Sir Alastair Cook believes Joe Root is man to lead England's Test team

‘He’s doing a good job in testing times’: Sir Alastair Cook believes Joe Root is the man to lead England’s Test team… even if they lose in Sri Lanka

  • Former England captain Sir Alastair Cook praised his successor Joe Root 
  • The batsman led England to an impressive series win in South Africa this winter 
  • Cook also backed Root to eventually extract the best form from Jofra Archer 

Alastair Cook is preaching patience. Around him, in a workshop of clutter and chaos, craftsmen are busy sharpening shoulders and refining faces.

Cook is no stranger to their finished product. Gray-Nicolls bats were his weapon of choice during a record-breaking Test career, after all. Luckily, the former England captain understands the power of process.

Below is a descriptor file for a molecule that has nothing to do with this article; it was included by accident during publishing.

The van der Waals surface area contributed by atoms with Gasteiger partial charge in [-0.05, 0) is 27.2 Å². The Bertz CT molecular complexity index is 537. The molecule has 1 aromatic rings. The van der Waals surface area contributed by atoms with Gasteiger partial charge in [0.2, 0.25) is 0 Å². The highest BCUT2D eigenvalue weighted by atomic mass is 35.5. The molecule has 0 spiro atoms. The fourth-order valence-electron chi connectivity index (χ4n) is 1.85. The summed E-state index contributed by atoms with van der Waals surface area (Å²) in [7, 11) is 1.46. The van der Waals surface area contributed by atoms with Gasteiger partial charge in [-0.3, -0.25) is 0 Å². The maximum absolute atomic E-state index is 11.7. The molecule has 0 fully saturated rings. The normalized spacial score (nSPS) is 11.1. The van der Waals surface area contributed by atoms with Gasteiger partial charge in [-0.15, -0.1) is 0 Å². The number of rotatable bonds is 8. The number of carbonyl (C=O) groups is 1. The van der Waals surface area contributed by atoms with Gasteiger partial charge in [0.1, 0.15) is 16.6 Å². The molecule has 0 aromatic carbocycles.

As he demonstrated time and again in the middle: ‘It takes a long time to master stuff.’

Sir Alastair Cook hailed the progress of Joe Root as Test captain of England this winter

The Yorkshireman guided England to an impressive series win against South Africa

Even in retirement, Cook is similarly measured — on Jofra Archer and England’s battle to solve the puzzle around the joker in their pack; on his successor Joe Root’s yo-yoing fortunes.

Next week, England head to Sri Lanka for a two-Test series. There is wind in their sails after they overcame illness and injury to secure victory in South Africa — the first milestone of Chris Silverwood’s reign as head coach.

‘The character that the England guys showed as a side, as a squad and all the management, was brilliant,’ Cook says.

But Archer is still nursing the elbow injury which has stunted his short Test career. Concerns already abound: are England overburdening their biggest weapon? Do they even know how to use him?

‘You can see why you’d always turn to him,’ Cook admits.

Kevin Pietersen was particularly apocalyptic, suggesting England could lose the 24-year-old without better care. Archer dismissed that and any question marks about his commitment.

Cook says: ‘I think the guys leading that side are doing a pretty good job actually.